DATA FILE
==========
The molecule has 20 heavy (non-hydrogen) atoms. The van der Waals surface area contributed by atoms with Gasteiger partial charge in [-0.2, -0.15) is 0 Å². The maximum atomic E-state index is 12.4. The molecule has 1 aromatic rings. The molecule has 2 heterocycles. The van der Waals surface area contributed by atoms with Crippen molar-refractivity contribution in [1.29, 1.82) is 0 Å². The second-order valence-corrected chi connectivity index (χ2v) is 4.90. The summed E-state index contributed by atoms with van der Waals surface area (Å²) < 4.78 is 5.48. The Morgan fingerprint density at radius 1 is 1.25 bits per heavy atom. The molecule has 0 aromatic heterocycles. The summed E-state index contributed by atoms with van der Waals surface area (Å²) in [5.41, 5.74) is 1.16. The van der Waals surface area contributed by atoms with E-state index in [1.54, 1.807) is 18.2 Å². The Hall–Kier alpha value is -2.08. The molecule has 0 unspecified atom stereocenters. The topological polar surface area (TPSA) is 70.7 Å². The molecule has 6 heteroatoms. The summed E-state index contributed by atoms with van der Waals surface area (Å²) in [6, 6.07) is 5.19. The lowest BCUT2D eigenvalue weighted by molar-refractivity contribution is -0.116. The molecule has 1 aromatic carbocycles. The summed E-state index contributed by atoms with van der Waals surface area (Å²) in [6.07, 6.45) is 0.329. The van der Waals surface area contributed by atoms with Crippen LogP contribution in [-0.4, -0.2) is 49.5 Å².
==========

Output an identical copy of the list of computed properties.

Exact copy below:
The molecule has 20 heavy (non-hydrogen) atoms. The van der Waals surface area contributed by atoms with Gasteiger partial charge in [-0.2, -0.15) is 0 Å². The maximum atomic E-state index is 12.4. The molecule has 1 aromatic rings. The molecule has 2 heterocycles. The van der Waals surface area contributed by atoms with Crippen molar-refractivity contribution in [1.29, 1.82) is 0 Å². The second-order valence-corrected chi connectivity index (χ2v) is 4.90. The summed E-state index contributed by atoms with van der Waals surface area (Å²) < 4.78 is 5.48. The Morgan fingerprint density at radius 1 is 1.25 bits per heavy atom. The molecule has 0 aromatic heterocycles. The summed E-state index contributed by atoms with van der Waals surface area (Å²) in [5.41, 5.74) is 1.16. The van der Waals surface area contributed by atoms with E-state index in [1.54, 1.807) is 18.2 Å². The Hall–Kier alpha value is -2.08. The molecule has 0 unspecified atom stereocenters. The topological polar surface area (TPSA) is 70.7 Å². The molecule has 6 heteroatoms. The summed E-state index contributed by atoms with van der Waals surface area (Å²) in [6, 6.07) is 5.19. The lowest BCUT2D eigenvalue weighted by molar-refractivity contribution is -0.116. The molecule has 1 aromatic carbocycles. The summed E-state index contributed by atoms with van der Waals surface area (Å²) in [6.07, 6.45) is 0.329. The van der Waals surface area contributed by atoms with Crippen LogP contribution in [-0.4, -0.2) is 49.5 Å².